Implying infinite freedom and open-ended, self-engendering form, the arabesque motif is deeply associated with Islamic art and architecture while also being central to key movements in European art. With a history stretching back to antiquity, arabesque lies at the heart of debates over ornament and meaning in art. Long relegated to the status of frame or border and used chiefly as a decorative addition, arabesque found new life in the nineteenth century as it “broke out of the frame” and came into its own as an independent driver of pictorial innovation.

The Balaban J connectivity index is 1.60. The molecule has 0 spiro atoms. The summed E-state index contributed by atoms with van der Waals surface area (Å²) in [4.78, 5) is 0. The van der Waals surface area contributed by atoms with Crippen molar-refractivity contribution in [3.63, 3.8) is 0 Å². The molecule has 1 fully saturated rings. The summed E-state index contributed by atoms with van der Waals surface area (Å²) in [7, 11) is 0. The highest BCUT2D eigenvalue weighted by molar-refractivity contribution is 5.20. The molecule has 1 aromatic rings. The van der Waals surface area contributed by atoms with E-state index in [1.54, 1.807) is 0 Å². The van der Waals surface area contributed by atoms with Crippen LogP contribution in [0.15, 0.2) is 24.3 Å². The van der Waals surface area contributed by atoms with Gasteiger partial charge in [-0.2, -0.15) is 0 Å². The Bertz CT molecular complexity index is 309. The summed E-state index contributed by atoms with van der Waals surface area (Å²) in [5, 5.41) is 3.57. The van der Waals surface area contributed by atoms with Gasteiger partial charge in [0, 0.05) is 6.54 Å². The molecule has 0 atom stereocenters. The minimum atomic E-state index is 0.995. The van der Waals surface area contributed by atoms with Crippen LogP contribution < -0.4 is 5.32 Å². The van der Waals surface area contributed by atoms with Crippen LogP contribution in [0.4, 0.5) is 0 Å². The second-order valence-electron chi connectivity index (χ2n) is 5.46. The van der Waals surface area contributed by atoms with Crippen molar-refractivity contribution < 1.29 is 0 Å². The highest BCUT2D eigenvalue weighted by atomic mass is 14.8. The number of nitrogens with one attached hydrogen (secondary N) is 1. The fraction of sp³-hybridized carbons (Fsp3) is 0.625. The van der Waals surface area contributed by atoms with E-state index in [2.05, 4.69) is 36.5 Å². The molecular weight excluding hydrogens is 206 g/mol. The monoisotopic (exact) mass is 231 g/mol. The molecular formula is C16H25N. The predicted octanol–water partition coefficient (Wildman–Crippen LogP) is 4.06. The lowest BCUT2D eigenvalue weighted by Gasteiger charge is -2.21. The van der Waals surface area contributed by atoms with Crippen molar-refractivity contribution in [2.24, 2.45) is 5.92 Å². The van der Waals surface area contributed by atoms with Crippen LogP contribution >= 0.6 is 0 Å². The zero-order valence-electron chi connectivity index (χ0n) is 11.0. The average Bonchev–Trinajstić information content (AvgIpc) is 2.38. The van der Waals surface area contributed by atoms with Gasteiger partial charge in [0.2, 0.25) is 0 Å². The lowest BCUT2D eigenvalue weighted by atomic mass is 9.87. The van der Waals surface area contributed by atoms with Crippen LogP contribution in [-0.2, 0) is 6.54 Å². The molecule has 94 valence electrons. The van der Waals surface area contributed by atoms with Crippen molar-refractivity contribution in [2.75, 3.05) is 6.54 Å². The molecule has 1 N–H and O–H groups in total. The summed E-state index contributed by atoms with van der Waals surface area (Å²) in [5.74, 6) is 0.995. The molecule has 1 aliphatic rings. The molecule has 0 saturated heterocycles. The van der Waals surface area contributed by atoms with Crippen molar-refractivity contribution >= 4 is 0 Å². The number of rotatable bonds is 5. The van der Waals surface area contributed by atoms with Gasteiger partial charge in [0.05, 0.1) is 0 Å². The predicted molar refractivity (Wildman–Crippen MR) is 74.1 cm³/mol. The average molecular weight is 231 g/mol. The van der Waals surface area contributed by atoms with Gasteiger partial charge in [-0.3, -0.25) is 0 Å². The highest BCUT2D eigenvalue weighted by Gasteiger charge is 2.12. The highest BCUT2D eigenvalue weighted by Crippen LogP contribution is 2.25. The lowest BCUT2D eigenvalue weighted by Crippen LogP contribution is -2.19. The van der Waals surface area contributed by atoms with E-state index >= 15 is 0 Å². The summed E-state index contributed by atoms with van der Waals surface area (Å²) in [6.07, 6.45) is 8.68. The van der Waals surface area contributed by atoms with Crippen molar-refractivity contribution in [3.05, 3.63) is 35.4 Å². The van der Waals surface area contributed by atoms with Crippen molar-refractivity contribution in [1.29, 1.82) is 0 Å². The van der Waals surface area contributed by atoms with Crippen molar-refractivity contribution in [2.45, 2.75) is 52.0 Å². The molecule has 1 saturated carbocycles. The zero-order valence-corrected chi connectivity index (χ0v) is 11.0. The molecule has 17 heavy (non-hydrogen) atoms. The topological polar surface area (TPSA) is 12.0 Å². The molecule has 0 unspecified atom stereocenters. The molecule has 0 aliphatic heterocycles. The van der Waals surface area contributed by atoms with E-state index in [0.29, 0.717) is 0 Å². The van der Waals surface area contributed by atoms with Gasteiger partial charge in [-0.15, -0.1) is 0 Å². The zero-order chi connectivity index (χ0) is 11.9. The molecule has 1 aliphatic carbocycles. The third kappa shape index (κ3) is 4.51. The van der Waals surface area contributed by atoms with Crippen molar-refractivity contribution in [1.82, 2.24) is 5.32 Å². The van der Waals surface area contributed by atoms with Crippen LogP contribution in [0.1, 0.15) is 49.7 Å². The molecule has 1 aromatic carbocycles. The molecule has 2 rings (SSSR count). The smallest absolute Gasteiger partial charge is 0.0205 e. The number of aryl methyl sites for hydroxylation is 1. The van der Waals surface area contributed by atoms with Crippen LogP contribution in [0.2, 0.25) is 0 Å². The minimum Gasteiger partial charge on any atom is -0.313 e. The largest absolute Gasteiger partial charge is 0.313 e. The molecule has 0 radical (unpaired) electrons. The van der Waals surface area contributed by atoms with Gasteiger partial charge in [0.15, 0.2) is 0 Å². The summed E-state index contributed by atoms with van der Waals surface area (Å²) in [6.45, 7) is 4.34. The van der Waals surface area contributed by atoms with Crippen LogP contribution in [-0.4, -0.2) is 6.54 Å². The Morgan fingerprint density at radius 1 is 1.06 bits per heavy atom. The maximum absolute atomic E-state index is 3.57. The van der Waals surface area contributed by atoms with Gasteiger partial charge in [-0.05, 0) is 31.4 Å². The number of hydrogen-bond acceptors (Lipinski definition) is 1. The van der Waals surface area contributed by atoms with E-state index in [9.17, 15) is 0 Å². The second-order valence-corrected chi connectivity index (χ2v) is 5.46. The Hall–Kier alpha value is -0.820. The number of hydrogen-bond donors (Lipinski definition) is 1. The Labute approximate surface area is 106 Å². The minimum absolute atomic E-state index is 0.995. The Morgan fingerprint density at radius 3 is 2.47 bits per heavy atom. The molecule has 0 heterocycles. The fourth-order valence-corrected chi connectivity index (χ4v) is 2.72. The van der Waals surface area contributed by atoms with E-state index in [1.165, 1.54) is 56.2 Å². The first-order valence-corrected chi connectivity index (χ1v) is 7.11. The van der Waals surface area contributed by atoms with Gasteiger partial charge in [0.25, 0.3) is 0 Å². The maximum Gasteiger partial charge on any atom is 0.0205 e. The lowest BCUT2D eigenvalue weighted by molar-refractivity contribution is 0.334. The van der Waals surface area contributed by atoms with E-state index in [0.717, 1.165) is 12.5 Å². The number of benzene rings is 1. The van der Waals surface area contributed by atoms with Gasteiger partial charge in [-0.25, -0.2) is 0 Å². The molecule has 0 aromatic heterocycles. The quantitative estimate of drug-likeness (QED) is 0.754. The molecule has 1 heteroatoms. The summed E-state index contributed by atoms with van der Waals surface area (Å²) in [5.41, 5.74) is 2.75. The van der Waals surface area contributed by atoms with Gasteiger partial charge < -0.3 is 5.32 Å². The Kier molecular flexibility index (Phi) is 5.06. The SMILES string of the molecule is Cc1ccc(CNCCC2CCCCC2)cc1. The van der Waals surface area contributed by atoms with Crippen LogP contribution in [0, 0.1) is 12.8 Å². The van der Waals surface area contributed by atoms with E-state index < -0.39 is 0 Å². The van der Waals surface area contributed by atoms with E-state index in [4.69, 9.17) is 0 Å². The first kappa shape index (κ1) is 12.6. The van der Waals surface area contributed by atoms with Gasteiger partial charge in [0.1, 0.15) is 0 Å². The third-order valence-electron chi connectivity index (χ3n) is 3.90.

Anne Leonard is the Manton Curator of Prints, Drawings and Photographs of the Clark Art Institute.
32 pages, 7 1/2 x 10 1/2
57 color illustrations
Published by the Sterling and Francine Clark Art Institute